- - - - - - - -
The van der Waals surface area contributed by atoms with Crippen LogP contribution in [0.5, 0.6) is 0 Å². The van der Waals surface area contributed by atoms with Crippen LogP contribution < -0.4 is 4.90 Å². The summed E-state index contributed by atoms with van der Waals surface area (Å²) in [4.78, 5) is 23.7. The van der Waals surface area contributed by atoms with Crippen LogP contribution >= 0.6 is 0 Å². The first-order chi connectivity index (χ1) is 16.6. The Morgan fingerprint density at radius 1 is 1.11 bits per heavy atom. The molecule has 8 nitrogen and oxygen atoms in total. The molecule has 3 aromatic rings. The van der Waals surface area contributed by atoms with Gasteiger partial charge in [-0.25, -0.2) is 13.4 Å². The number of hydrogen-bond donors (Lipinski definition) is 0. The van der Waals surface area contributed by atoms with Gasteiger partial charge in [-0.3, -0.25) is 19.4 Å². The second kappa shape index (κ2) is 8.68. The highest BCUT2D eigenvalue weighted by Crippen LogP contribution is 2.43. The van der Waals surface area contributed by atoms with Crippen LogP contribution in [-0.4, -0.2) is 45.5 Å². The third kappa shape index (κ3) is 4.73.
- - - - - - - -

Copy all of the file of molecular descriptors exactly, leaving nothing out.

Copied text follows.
The van der Waals surface area contributed by atoms with Crippen LogP contribution in [0.5, 0.6) is 0 Å². The van der Waals surface area contributed by atoms with Crippen LogP contribution < -0.4 is 4.90 Å². The summed E-state index contributed by atoms with van der Waals surface area (Å²) in [4.78, 5) is 23.7. The van der Waals surface area contributed by atoms with Crippen LogP contribution >= 0.6 is 0 Å². The first-order chi connectivity index (χ1) is 16.6. The Morgan fingerprint density at radius 1 is 1.11 bits per heavy atom. The molecule has 8 nitrogen and oxygen atoms in total. The molecule has 3 aromatic rings. The van der Waals surface area contributed by atoms with Gasteiger partial charge in [-0.25, -0.2) is 13.4 Å². The number of hydrogen-bond donors (Lipinski definition) is 0. The van der Waals surface area contributed by atoms with Gasteiger partial charge in [-0.3, -0.25) is 19.4 Å². The second kappa shape index (κ2) is 8.68. The highest BCUT2D eigenvalue weighted by Crippen LogP contribution is 2.43. The van der Waals surface area contributed by atoms with Crippen LogP contribution in [-0.4, -0.2) is 45.5 Å². The third kappa shape index (κ3) is 4.73.